Lynne Smith  |  Work

My Intuitive approach to making is rooted in the delight of discovery and play. It is an ongoing fascination with the beauty of imperfection, the history and energy of materials, and the possibility within everyday things.

Background

I am a multidisciplinary artist and designer living in Portland, Oregon. I hold a BFA in Graphic Design from the University of Kansas and studied at the Yale University Summer Program in Graphic Design in Brissago Switzerland.

 

Visual Design is the common thread in the patchwork quilt of my professional career to date– from Graphic Design to Design for the Built Environment. 

 

The guidelines and rigor of these professions
are flanked by my emerging art practice.

In my work as an artist, I am able to create without boundaries or obligation. It is here where I willingly abandon control and precision for unpredictability and improvisation.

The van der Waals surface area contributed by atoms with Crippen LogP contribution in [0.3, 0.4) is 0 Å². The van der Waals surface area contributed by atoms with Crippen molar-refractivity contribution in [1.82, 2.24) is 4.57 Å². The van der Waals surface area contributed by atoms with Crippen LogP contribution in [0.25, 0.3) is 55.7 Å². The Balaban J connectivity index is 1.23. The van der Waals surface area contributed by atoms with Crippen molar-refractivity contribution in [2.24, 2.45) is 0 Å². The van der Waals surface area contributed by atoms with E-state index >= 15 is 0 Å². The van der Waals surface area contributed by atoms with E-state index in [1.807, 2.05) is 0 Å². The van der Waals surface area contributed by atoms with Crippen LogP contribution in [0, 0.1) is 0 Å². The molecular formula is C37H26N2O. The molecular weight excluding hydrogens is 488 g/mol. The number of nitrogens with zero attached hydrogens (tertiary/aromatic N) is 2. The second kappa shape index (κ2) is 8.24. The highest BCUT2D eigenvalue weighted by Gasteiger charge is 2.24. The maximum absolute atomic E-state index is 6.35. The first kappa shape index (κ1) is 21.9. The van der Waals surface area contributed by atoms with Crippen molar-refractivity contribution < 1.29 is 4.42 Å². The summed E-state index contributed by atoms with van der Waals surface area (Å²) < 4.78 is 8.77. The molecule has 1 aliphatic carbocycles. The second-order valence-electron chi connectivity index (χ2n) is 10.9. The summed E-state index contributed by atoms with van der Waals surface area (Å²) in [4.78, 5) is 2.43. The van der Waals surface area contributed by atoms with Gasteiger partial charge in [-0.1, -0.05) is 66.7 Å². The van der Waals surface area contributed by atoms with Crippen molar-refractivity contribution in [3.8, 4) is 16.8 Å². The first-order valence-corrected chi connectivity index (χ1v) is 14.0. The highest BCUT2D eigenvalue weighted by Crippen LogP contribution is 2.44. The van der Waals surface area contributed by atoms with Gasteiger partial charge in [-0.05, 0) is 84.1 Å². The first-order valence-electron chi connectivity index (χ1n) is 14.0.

While I am not an 'early career' artist, I have unbridled energy for making, and a rich life experience that informs it. What interests me now is not something I could have imagined in my youth. Motherhood, trauma, aging, time (and yearning for more of it), inequities in our society and the state of our planet hold space in my practice. My need for making is growing larger each day, as is the container in which it happens.

"Sometimes it is the artist's task to find out how much music you can still make with what you have left.” - Itzhak Perlman

Statement

​I am fiendishly attracted to the scrappy bounty tossed in dumpsters, boxes and bins left for rummaging and debris on the side of the road. These discards whisper possibilities that my imagination cannot ignore.

 

My intuitive approach to making is often inspired by my materials and atypical notions of beauty.

From frayed fibers to dirt and decay, irregularities and imperfections possess a quality no skilled eye or hand could possibly manufacture.

 

I am interested in the history of and the energy embedded in objects and materials – from the force that manufactured them to their use in past lives. The work of my own human hand – as it moves over and under, and makes knots, twists, and curls - leaves its own energy and imperfections in every work. 

 

My interests and attention are continually shifting between contrasting realms - simplicity and abundance, order and chaos, natural and manufactured. This dance is the world I live in and there is unexpected discovery at every turn.